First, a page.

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As we left the galley we had the chance of buying a signed copy of the cook book that the chef had produced. It was quite popular, but as Maureen has more cook books than our local library she declined spending the $42.

 

Food glorious food

On board we have a choice of a number of restaurants –

Any time dining, a time for dinner which we choose – the restaurants to which we could visit were Santa Fe, Pacific Moon or Savoy Dining.

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Santa Fe Restaurant

All had the same menu, but a different ambiance from light and airy to dark wood paneling. All had a very pleasant ‘feel’, and with friendly staff.
In addition, if you had a booked time for dinner, you could dine at the International Restaurant, which also opened for breakfast & lunch.

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Breakfast in the International Restaurant Easter Day morning.

For an additional fee you could dine at a specialty restaurant such as Sabatini (Italian), Sterling Steakhouse, Kai Sushi (Japanese).

Evening dress code for the above restaurants is long pants for men and shoes (sandals not allowed), jacket optional, except on a ‘formal’ night. Breakfast & lunch dress code for the International restaurant is informal – shorts, sandals etc, but they do not allow bare feet.

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For a casual meal you could visit the Horizon Court, which is a buffet style of dining – open most of the day, (breakfast, lunch & dinner) dress very casual.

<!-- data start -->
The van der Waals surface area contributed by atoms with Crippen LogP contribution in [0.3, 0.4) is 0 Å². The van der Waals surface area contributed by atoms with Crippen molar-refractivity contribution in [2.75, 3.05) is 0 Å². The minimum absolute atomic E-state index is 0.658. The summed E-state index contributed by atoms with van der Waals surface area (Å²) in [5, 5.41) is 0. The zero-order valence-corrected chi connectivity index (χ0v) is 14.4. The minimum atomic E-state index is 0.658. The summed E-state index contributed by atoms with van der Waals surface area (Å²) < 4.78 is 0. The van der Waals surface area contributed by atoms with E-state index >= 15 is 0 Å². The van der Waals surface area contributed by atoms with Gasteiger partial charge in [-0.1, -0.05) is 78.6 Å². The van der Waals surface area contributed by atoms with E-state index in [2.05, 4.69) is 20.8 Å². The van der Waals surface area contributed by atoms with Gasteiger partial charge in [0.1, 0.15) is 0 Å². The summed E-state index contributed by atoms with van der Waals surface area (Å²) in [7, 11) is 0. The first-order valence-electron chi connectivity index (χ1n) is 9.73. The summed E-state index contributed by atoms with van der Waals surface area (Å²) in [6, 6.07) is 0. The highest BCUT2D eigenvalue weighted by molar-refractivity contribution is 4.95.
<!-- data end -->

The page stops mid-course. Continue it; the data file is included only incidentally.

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If you climb out of the pool and feel hungry –

you have the choice of pizza, BBQ beefburger, sausage (frankfurters if requested) or hotdogs & chips followed by soft ice cream.

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On the left is a pizza counter, next is another bar, followed by BBQ, hamburgers, sausages & chips (French fries). On the right just off the picture is one of the pools.

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Ice cream counter around the corner from the pizza bar.

The ship catered for all forms of dress during the day – you would be hard pushed to end the day hungry.

If you wished, you could take all your meals in your cabin (stateroom) or on your balcony.

All over the ship we have various bars serving coffee, ice cream, sodas and of course wine, beer & spirits. Couldn’t fault the choice of wine, cocktails or beers. They also have a good choice of mock-tails.

Overall we don’t think they have forgotten anything, and all we have to do is fill in the time between meals, which isn’t all that hard as we have slooowed down already.

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Drinks at the Crooners Bar.

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Mixed with a piano player

Relaxing is compulsory . . . :-o)